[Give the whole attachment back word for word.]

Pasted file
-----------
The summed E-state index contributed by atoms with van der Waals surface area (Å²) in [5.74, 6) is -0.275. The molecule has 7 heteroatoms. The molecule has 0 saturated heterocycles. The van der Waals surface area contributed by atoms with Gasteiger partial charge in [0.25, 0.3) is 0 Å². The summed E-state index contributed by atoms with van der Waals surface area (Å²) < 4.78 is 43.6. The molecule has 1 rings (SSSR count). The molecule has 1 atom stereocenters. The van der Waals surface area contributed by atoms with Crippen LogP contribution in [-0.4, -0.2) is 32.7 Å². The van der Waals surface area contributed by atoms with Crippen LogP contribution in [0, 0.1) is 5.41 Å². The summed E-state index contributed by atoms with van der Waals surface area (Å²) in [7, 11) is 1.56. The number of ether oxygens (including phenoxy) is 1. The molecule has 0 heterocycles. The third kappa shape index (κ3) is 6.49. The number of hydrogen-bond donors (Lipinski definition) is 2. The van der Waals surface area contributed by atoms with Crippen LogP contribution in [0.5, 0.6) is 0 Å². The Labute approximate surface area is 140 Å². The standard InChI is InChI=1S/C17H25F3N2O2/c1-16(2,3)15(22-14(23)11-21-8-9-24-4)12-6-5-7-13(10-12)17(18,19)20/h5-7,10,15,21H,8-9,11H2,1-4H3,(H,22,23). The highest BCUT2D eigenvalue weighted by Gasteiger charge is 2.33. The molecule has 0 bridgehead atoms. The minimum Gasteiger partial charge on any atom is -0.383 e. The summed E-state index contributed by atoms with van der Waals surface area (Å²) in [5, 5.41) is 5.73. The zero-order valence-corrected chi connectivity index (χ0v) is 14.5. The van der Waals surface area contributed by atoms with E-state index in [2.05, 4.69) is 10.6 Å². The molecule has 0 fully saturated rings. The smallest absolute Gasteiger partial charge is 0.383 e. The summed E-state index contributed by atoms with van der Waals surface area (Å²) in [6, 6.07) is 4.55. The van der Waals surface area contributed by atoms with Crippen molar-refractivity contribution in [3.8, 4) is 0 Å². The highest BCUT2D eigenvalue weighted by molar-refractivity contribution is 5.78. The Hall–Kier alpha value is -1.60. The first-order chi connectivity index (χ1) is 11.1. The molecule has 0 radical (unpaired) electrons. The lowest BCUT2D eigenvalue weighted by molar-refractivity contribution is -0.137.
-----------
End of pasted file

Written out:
The summed E-state index contributed by atoms with van der Waals surface area (Å²) in [5.74, 6) is -0.275. The molecule has 7 heteroatoms. The molecule has 0 saturated heterocycles. The van der Waals surface area contributed by atoms with Gasteiger partial charge in [0.25, 0.3) is 0 Å². The summed E-state index contributed by atoms with van der Waals surface area (Å²) < 4.78 is 43.6. The molecule has 1 rings (SSSR count). The molecule has 1 atom stereocenters. The van der Waals surface area contributed by atoms with Crippen LogP contribution in [-0.4, -0.2) is 32.7 Å². The van der Waals surface area contributed by atoms with Crippen LogP contribution in [0, 0.1) is 5.41 Å². The summed E-state index contributed by atoms with van der Waals surface area (Å²) in [7, 11) is 1.56. The number of ether oxygens (including phenoxy) is 1. The molecule has 0 heterocycles. The third kappa shape index (κ3) is 6.49. The number of hydrogen-bond donors (Lipinski definition) is 2. The van der Waals surface area contributed by atoms with Crippen LogP contribution in [0.5, 0.6) is 0 Å². The Labute approximate surface area is 140 Å². The standard InChI is InChI=1S/C17H25F3N2O2/c1-16(2,3)15(22-14(23)11-21-8-9-24-4)12-6-5-7-13(10-12)17(18,19)20/h5-7,10,15,21H,8-9,11H2,1-4H3,(H,22,23). The highest BCUT2D eigenvalue weighted by Gasteiger charge is 2.33. The molecule has 0 bridgehead atoms. The minimum Gasteiger partial charge on any atom is -0.383 e. The summed E-state index contributed by atoms with van der Waals surface area (Å²) in [5, 5.41) is 5.73. The zero-order valence-corrected chi connectivity index (χ0v) is 14.5. The van der Waals surface area contributed by atoms with E-state index in [2.05, 4.69) is 10.6 Å². The molecule has 0 fully saturated rings. The smallest absolute Gasteiger partial charge is 0.383 e. The summed E-state index contributed by atoms with van der Waals surface area (Å²) in [6, 6.07) is 4.55. The van der Waals surface area contributed by atoms with Crippen molar-refractivity contribution in [3.8, 4) is 0 Å². The highest BCUT2D eigenvalue weighted by molar-refractivity contribution is 5.78. The Hall–Kier alpha value is -1.60. The first-order chi connectivity index (χ1) is 11.1. The molecule has 0 radical (unpaired) electrons. The lowest BCUT2D eigenvalue weighted by molar-refractivity contribution is -0.137.